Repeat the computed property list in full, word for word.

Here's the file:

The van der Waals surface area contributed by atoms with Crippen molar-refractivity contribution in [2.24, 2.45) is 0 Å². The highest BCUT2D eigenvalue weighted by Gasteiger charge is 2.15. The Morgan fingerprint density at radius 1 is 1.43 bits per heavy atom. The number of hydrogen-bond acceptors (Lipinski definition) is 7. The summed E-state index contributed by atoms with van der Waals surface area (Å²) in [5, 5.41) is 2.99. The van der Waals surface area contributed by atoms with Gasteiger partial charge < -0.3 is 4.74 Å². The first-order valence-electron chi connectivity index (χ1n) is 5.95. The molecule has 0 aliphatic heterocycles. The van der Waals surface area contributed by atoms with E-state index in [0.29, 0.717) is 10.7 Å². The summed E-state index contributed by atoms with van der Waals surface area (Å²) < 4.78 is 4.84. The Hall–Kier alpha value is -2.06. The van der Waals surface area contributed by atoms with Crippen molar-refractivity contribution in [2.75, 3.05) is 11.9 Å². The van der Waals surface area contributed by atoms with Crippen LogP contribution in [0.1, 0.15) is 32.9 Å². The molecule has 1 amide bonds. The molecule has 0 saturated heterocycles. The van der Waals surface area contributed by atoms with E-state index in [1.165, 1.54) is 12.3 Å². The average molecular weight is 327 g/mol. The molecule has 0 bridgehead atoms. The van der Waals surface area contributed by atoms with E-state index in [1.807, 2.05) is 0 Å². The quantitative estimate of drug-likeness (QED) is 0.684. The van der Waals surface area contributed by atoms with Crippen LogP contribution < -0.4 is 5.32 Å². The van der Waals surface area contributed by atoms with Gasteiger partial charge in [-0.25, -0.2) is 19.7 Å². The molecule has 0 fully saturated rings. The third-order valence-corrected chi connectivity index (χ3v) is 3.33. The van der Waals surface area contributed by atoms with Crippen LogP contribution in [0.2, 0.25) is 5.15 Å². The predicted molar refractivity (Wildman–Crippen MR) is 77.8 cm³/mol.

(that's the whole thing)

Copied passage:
The van der Waals surface area contributed by atoms with Crippen molar-refractivity contribution in [2.24, 2.45) is 0 Å². The highest BCUT2D eigenvalue weighted by Gasteiger charge is 2.15. The Morgan fingerprint density at radius 1 is 1.43 bits per heavy atom. The number of hydrogen-bond acceptors (Lipinski definition) is 7. The summed E-state index contributed by atoms with van der Waals surface area (Å²) in [5, 5.41) is 2.99. The van der Waals surface area contributed by atoms with Gasteiger partial charge < -0.3 is 4.74 Å². The first-order valence-electron chi connectivity index (χ1n) is 5.95. The molecule has 0 aliphatic heterocycles. The van der Waals surface area contributed by atoms with E-state index in [0.29, 0.717) is 10.7 Å². The summed E-state index contributed by atoms with van der Waals surface area (Å²) < 4.78 is 4.84. The Hall–Kier alpha value is -2.06. The van der Waals surface area contributed by atoms with Crippen molar-refractivity contribution in [2.75, 3.05) is 11.9 Å². The van der Waals surface area contributed by atoms with Crippen LogP contribution in [0.1, 0.15) is 32.9 Å². The molecule has 1 amide bonds. The molecule has 0 saturated heterocycles. The van der Waals surface area contributed by atoms with E-state index in [1.165, 1.54) is 12.3 Å². The average molecular weight is 327 g/mol. The molecule has 0 bridgehead atoms. The van der Waals surface area contributed by atoms with E-state index in [1.807, 2.05) is 0 Å². The quantitative estimate of drug-likeness (QED) is 0.684. The van der Waals surface area contributed by atoms with Crippen LogP contribution < -0.4 is 5.32 Å². The van der Waals surface area contributed by atoms with Gasteiger partial charge in [-0.25, -0.2) is 19.7 Å². The molecule has 0 fully saturated rings. The third-order valence-corrected chi connectivity index (χ3v) is 3.33. The van der Waals surface area contributed by atoms with Crippen LogP contribution in [0.2, 0.25) is 5.15 Å². The predicted molar refractivity (Wildman–Crippen MR) is 77.8 cm³/mol.